Stanhope Bayne Jones Professor of Medicine
Chief, Division of Infectious Diseases
John Bartlett received his undergraduate degree from Dartmouth University in 1959 and earned his medical degree at Upstate Medical Center in Syracuse, New York in 1963. He then completed residency training in Internal Medicine at the Brigham Hospital in Boston and the University of Alabama, Birmingham. Dr Bartlett also completed fellowship training in Infectious Diseases at UCLA and at the Wadsworth Veterans Administration Hospital. In 1970, he joined the faculty at UCLA. He later moved to the faculty of Tufts University School of Medicine in Boston, where he served as associate chief of staff for research at the Boston VA Hospital.
Now Professor and Chief of the Division of Infectious Diseases at Johns Hopkins, Dr Bartlett is an internationally renowned authority on AIDS and other infectious diseases. For 27 years, he has been a leader for the School of Medicine’s worldwide efforts to understand, prevent and treat AIDS. He received the prestigious 2005 Maxwell Finland Award for scientific achievement from the National Foundation for Infectious Diseases.
Dr Bartlett was the first to direct clinical trials in Baltimore of new treatments that prevent HIV from replicating, and he pioneered the development of dedicated inpatient and outpatient medical care for HIV-infected patients. In 1984, when AIDS was still in its infancy, he helped start a small clinic within the Moore Clinic to serve a small group of gay men with AIDS, which along with providing research data about how the disease spread, grew to become the centerpiece of the Johns Hopkins AIDS Service, and is the largest program for HIV care in Maryland.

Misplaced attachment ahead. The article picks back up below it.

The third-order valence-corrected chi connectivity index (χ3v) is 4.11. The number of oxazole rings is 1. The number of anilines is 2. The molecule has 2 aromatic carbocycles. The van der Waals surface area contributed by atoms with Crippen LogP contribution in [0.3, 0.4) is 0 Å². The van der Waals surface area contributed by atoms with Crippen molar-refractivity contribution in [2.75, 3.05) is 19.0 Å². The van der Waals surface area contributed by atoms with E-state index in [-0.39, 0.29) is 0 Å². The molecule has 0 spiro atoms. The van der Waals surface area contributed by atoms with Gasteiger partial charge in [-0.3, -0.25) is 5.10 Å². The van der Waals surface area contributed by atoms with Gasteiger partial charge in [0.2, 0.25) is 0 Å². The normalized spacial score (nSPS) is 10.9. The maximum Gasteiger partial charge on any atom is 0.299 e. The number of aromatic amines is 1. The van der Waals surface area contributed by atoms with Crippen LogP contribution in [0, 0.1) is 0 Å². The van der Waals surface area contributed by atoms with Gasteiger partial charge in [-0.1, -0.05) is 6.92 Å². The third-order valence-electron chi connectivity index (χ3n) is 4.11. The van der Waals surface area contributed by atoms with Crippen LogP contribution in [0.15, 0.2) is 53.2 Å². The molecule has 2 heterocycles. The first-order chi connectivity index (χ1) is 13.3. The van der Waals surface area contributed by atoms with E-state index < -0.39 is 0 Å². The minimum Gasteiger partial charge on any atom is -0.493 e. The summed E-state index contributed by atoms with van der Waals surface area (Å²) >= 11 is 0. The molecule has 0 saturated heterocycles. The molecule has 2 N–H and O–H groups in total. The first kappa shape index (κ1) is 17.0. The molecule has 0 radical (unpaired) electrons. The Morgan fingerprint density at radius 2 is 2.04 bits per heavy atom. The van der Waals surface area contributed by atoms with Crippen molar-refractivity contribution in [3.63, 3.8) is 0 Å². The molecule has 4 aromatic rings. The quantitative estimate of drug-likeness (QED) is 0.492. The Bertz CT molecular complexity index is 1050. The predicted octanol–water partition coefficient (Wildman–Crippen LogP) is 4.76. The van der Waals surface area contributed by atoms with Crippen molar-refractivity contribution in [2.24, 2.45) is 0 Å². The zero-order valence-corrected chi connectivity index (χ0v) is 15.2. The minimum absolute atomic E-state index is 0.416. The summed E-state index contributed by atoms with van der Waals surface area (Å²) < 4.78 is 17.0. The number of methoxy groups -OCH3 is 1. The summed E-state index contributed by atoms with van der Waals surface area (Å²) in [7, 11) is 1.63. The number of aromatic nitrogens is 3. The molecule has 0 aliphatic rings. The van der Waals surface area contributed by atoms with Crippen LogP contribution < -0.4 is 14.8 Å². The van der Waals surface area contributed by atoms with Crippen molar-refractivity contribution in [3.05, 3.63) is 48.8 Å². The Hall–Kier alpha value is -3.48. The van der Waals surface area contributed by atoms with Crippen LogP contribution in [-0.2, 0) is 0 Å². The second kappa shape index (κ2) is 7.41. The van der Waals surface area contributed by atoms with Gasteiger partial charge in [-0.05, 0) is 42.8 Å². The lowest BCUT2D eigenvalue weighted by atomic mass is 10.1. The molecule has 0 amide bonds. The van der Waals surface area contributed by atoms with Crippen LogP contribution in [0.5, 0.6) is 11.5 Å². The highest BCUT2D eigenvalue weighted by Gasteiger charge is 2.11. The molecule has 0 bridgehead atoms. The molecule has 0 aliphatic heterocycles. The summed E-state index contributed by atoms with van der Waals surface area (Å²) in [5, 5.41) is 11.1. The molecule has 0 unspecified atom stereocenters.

Bartlett co-chaired the national committee that drafted the first and all subsequent treatment guidelines for HIV-infected patients. He counsels numerous medical societies and health ministries around the world on infectious diseases in general and on AIDS specifically.
Bartlett’s research interests have dealt with anaerobic infections, pathogenic mechanisms of Bacteroides fragilis, anaerobic pulmonary infections, and Clostridium difficile-associated colitis. Since joining Hopkins in 1980, his major interests have been HIV/AIDS, managed care of patients with HIV infection, Pneumonia (community acquired) and, most recently, bioterrorism. Clinically his interests include HIV primary care, General Infectious Diseases, HIV and Hemophilia, and HIV Managed Care.